Friday, September 20, 2013


Writer/director Edgar Wright and writer/actor Simon Pegg’s first feature, SHAUN OF THE DEAD, paid hilarious homage to George Romero by asking the question “What if there was a zombie apocalypse and nobody noticed?” HOT FUZZ, their second film collaboration, poked fun at action movie tropes while exposing an underbelly of fascism hidden beneath the civility of a quaint English country village. This third installment in their so-called Cornetto Trilogy follows middle-aged Gary King (Pegg), an alcoholic poster boy for arrested development. He drives the same car and has the same goals from when he was 18. To that end he persuades his four best mates from high school to return to their hometown and finish what they started 20 years earlier – the Golden Mile, twelve pints in twelve pubs. Unlike Gary, his friends surrendered years ago to the compromises of adulthood but agree, as men of a certain age do, to this one night of drinking and (limited) debauchery. As the pub-crawl proceeds the men stumble upon regrets and missed opportunities from their past. Shy Steven Prince (Paddy Considine) confesses his feelings for Sam Chamberlain (Rosamund Pike), brother of fellow crawler Oliver (Martin Freeman), and meek Peter Page (Eddie Marsan) confronts a former school bully. Andy Knightley (Nick Frost), meanwhile, works out his boiling resentment at Gary’s sins against him. For much of its first half the script by Pegg & Wright moves briskly along in this fashion, a bittersweet musing on the perils of mourning lost youth. Then the robots turn up, and comic carnage ensues. How this transpires is far more enjoyable than why, so I will forgo the former for the sake of surprise and spare the latter. In this outing director Wright tones down his somewhat tiresome visual flourishes and relies instead on generous writing and an excellent cast. The tone shifts between the serious and the silly work well until the filmmakers paint themselves into a corner, which leads to a less than satisfying ending. Although there’s a part of me that longs for Wright and Pegg to just grow up, I’m not so secretly glad that they haven’t. Go figure.

Thursday, September 5, 2013

STOKER (2013)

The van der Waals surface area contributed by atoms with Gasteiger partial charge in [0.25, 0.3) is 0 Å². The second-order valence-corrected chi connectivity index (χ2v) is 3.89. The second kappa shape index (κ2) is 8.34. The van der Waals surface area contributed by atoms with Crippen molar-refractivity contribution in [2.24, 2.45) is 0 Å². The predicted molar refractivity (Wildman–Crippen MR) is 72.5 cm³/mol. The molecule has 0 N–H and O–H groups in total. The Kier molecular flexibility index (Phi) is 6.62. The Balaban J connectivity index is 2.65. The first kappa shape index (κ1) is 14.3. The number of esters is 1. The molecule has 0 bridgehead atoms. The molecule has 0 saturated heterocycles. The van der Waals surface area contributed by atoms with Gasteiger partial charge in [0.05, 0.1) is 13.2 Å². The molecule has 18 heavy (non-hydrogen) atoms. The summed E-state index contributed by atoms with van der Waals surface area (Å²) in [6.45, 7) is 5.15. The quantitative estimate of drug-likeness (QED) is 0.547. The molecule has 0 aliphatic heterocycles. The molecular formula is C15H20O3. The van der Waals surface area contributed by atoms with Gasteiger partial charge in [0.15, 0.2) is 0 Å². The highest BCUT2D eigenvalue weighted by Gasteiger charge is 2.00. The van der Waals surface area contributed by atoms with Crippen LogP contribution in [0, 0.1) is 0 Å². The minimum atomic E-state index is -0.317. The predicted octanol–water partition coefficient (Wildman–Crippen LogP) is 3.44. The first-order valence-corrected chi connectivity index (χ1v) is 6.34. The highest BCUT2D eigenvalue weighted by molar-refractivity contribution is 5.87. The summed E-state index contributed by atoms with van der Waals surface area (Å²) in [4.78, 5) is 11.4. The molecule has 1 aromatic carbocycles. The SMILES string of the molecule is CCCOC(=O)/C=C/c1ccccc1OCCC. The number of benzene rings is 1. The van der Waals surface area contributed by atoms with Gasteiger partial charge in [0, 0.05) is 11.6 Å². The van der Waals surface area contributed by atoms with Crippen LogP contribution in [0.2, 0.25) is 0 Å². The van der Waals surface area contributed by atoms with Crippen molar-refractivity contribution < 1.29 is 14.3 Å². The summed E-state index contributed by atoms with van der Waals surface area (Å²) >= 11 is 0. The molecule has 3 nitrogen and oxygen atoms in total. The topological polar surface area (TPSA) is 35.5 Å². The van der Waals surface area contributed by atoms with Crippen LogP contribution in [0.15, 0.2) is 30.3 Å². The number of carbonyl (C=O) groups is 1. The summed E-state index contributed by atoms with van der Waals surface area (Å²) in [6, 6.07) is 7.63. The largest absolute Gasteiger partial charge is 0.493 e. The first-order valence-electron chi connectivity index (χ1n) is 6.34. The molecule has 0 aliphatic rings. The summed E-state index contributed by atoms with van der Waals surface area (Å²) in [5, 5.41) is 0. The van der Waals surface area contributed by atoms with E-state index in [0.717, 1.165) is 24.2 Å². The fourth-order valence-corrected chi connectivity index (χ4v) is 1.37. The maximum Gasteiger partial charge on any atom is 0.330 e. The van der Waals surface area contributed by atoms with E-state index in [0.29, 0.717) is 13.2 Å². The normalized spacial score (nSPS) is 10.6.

South Korean director Park Chan-wook’s English-language debut feature starts off as a family drama about introverted India Stoker (Mia Wasikowska) whose father Richard (Dermot Mulroney) dies in a fiery car crash on her 18th birthday. Her less-than-grief-stricken mother Evelyn (Nicole Kidman) remains cold, so the girl retreats further inward, getting what comfort she can from family housekeeper Mrs. Garrick (Phyllis Somerville). The arrival of Richard’s brother Charles (Matthew Goode) at the funeral reception begins the film’s subtle evolution into chamber horror, complete with cruelty, violence, and dark family secrets. Neither Stoker woman has set eyes upon the prodigal before, but Charles, tacitly receptive to Evelyn’s flirtation, insinuates himself into the household over the open suspicion of India, the unspoken disapproval of Mrs. Garrick, and the concern of meddling relation Gwendolyn Stoker (Jacki Weaver) paying an unexpected visit. Despite her initial reservation India finds herself drawn to her enigmatic uncle, who likewise shows an unsettling interest in the inner life of his withdrawn niece. This mutual fascination turns deadly, however, when India spurns a local teen’s hormonal advances. Compared with his notoriously violent OLDBOY, the revenge tale as perverse Greek tragedy, Park’s stylish work here feels subdued. He embraces the gothic elements in Wentworth Miller’s spare screenplay, and his cool visual palate clashes with his saturated images, which seem ready to burst like overfed parasites, and add to the film’s perpetual sense of unease. But its rich atmosphere cannot compensate for its meager story. When major revelations finally arrive late in the film, even patient viewers may be past caring. More problematic, the deliberate pacing undermines the grisly potential of certain sequences, eliciting chortles of disbelief rather than gasps of terror. Mulroney and Weaver are engaging but have far too little to do. Goode’s creepy turn feels plastic, while Kidman sleepwalks through much of her role. Wasikowska, on the other hand, makes India’s psychological awakening both relatable and mesmerizing.